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Armenian Artists Contemplate Notions of Home and Belonging

13:25, October 6

Some mountains are places and some are symbols. Mt. Ararat is both, a national and cultural symbol of Armenia and popularly considered the Biblical resting place of Noah’s Ark,  Hyperallergic writes. According to the website, that is why it’s striking to see mounds of earth from the mountain — little piles of soil, obsidian tools, and even animal remains — in a gallery alongside “The Light Under Dark Clouds,” a myth-making image of Ararat by photographer Sossi Madzounian that shows the mountain cast under dark and light clouds. These mounds of earth come from an 8,000-year-old farming community at Ararat, reminding us that it’s a place and a symbol, an ancient home since the dawn of agriculture.

The mounds, and Madzounian’s photo, meet visitors at the entry to Remain in Light: Visions of Homeland and Diaspora, an exhibition of Armenian photographers currently on view at UCLA’s Fowler Museum. Alongside Madzounian are photographers Ara Mgrdichian and Ara Oshagan, all diaspora-born Armenian artists who live in Los Angeles, a city and county that is home to the second-largest Armenian population in the world outside Armenia itself. 

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“Quo Vadis?” by Mgrdichian, a photo of signs pointing to LA’s “sister cities,” highlights the importance of Los Angeles as a diasporic home. A small sign points to the right to indicate the direction of Yerevan, Armenia’s capital, 7200 miles (~11,500 km) away. Next to this work is “Hand in Hand,” a photograph of children from the Orran Center for socially vulnerable children and families in Yerevan. They hold pieces of paper with their handprints on them.

Much of the show jumps back and forth between Los Angeles and Armenia, underscoring the blurriness of living in diaspora. Part of what makes the exhibition successful is curator Gassia Armenian’s arrangements, which draw connections between themes and regions. In “Mother and Child,” Madzounian depicts the christening of a first-born son in Armenia’s Vayots Dzor Province. The photo is composed to look like a Virgin Mother and child, an important religious symbol in many Armenian churches.

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A few walls down, Mgrdichian’s “Mgrdoutioune” depicts a baptism in Glendale, the heart of the Armenian diaspora in Los Angeles County, where a man, presumably a father, holds a crying child. In the nearby “Christening,” Ara Oshagan shows Der Hovaness, a priest at Gantzasar monastery in Vank Village, Armenia, administering a blessing. Like pictures traded on a family WhatsApp chat, the photos speak to each other across time and space, suggesting the glue that religion and ritual play for cultures in diaspora.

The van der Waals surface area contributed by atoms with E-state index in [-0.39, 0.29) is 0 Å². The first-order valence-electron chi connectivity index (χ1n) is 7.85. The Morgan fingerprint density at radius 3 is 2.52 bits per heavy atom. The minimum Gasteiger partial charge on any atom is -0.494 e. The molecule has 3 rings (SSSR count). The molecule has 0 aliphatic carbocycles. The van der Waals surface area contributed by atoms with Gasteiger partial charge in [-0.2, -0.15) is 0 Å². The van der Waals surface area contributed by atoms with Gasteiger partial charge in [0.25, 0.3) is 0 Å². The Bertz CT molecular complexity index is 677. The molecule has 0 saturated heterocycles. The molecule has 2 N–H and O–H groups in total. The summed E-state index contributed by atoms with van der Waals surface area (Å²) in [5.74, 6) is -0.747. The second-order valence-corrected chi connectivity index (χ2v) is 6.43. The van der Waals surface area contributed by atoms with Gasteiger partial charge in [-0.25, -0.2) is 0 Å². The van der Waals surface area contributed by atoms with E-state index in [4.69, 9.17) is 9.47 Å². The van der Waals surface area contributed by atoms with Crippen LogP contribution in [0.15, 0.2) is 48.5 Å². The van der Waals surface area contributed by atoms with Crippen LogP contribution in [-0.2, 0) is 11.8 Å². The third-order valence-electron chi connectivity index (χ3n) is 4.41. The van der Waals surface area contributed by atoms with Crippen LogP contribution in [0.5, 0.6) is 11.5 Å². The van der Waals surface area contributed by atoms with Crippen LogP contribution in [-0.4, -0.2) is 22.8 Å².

Other important connections include photos addressing the 1915 Armenian genocide — in Oshagan’s “April 24” (the date commemorating the genocide victims), a man wearing a t-shirt saying “Genocide Never Again” appears to be crying on the street, while in Mgrdichian’s “Fight the Power,” people march in solidarity as they wave the US and Armenian flags. “Lachin,” a photo Oshagan took in Artsakh, shows a young boy on wooden stairs in the Lachin corridor of Artsakh, which connects the region to Armenia. Azerbaijan launched an attack on the region in 2020 and, as of press time, over 100,000 ethnic Armenians have fled the area following a military offensive from Azerbaijan that started on September 19. 

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Gassia Armenian’s decision to include the artists’ own words brings to life their stories, making them as much a part of the show as the people and landmarks they photograph. Oshagan offers his identity as “a neural network made up of American/Armenian/Arabic/French parts that are in constant flux, in harmony and contention.” It’s a useful way to describe the exhibition — like Ararat, the photos speak to home as both a place and a symbol. In the face of diaspora and resistance, dispossession and defiance, home is always in flux.

Remain in Light: Visions of Homeland and Diaspora continues at the Fowler Museum at UCLA (308 Charles E. Young Drive North, Westwood, Los Angeles) through October 15. The show was curated by Gassia Armenian, Fowler curatorial and research associate.


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